An offbeat and gripping novel of family pain.


In Goldberg’s novel of the past and present, a 19th-century man finds himself in modern-day Alaska.

In 2020, a mysterious man finds himself stranded in the freezing wilderness. He doesn’t know where he is or how he got there, or even his name. He’s about to be eaten by a pack of wolves when a pair of hunters save him by shooting off their guns. From a distance, the man notices that one of the hunters looks exactly like him; he hides and sneaks into the back of the hunters’ truck. It ends up in Laner, Alaska, where Travis Barlow, the look-alike, lives with his wife, Callie, and their son, Eli. Travis’ father, Stu, is the town sheriff, and Travis’ grandfather Clifford lives nearby. Travis once had a brother, Bobby, whose cause of death remains a mystery. The newcomer finds a journal in his coat, which helps his memory. His name is Wyatt Barlow, and in 1898, he left his Washington farm to seek gold in Alaska. He determines that he must be a Barlow ancestor who somehow ended up in the future; he also misses his wife and son and recalls a horrible crime he committed. At first, Wyatt scavenges around Laner for food and shelter while taking trips to Travis’ house to spy on the family: “Is this the wife and son he craves?” Eventually, Wyatt presents himself to Travis, who experiences “the awe that a doppelgänger can unearth.” The moment gives them the feeling of “eras colliding.” Travis helps Wyatt get a job, and he, too, becomes fascinated by his double. Travis has been in a rut, and Wyatt’s presence fills him with a sense of adventure, but Wyatt’s plans are less clear as he plots his own future.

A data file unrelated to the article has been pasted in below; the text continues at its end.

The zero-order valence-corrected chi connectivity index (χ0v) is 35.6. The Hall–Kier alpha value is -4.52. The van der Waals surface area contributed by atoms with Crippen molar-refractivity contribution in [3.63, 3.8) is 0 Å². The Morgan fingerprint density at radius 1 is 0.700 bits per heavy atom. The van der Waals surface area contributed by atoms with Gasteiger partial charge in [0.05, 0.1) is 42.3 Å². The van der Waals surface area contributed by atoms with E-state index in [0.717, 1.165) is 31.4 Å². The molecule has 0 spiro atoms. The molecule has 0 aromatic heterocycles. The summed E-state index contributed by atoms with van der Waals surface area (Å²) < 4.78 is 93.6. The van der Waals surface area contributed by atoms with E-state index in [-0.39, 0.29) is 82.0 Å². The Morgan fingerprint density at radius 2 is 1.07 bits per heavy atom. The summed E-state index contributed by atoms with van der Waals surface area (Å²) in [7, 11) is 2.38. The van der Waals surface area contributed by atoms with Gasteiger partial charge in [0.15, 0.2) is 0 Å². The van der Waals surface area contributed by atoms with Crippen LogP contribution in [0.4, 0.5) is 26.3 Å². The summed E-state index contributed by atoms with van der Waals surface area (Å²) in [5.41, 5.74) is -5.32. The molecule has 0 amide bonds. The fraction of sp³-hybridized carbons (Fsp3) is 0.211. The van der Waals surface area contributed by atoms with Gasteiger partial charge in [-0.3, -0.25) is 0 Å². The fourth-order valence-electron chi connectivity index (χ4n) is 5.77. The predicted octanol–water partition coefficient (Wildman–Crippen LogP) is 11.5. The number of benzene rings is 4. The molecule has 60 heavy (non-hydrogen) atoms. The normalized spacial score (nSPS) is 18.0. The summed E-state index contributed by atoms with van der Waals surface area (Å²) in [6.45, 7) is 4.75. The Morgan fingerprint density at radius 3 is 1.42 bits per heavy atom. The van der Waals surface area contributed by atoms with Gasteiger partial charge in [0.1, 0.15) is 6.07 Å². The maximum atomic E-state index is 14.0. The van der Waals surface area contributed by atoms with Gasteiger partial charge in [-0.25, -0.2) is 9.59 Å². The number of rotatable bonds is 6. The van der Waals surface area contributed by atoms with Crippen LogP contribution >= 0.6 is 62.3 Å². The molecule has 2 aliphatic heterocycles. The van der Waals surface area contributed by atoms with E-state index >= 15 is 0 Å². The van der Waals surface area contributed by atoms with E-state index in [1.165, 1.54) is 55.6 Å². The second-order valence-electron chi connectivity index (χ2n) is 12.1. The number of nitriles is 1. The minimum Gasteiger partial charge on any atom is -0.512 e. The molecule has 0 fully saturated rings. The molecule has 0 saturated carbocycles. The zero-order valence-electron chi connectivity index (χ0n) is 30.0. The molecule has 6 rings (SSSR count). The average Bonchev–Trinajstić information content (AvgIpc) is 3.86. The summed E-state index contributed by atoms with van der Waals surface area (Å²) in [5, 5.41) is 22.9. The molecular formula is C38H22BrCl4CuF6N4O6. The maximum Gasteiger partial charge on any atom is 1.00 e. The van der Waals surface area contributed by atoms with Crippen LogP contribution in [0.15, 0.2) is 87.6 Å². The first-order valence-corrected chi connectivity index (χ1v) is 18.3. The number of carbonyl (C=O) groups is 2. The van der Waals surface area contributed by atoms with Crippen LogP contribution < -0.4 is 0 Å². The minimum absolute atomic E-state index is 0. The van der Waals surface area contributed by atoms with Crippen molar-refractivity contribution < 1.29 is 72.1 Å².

Over the course of this novel, Goldberg demonstrates an impressive command of his ensemble, smoothly differentiating multiple characters and detailing their arcs through time. He always keeps the plot moving forward, even when characters turn to the past, such as Stu, who can’t let go of Bobby’s death, and Wyatt, who wishes his wife and child had followed him to the present. Moments of humor brighten the story, as when Wyatt, at length, recalls a fellow traveler correctly identifying him as a gold-rusher: “What gave it away?” Wyatt asks. The man replies, “There ain’t a stench of fish or God on ya.” At other points, Goldberg’s writing is more meditative and reaches an impressive level of emotional clarity, as when Travis considers the sea: “This ocean that brings the town life, but has taken it away too. The final resting place for his brother who went out high on bad shit. He never stood a chance, not even from birth.” The small-town setting, the family dynamics, and the abnormal circumstances of Wyatt’s arrival result in a story that blends the familiar and the supernatural in a manner that call Stephen King’s work to mind. That said, Goldberg’s book possesses a flavor all its own—a distinctive mélange of the sincere and the strange.

An offbeat and gripping novel of family pain.

Pub Date: Aug. 21, 2020

ISBN: 978-1-64396-114-9

Page Count: 329

Publisher: All Due Respect

Review Posted Online: May 29, 2020

Kirkus Reviews Issue: July 1, 2020

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For devoted Hannah fans in search of a good cry.


The miseries of the Depression and Dust Bowl years shape the destiny of a Texas family.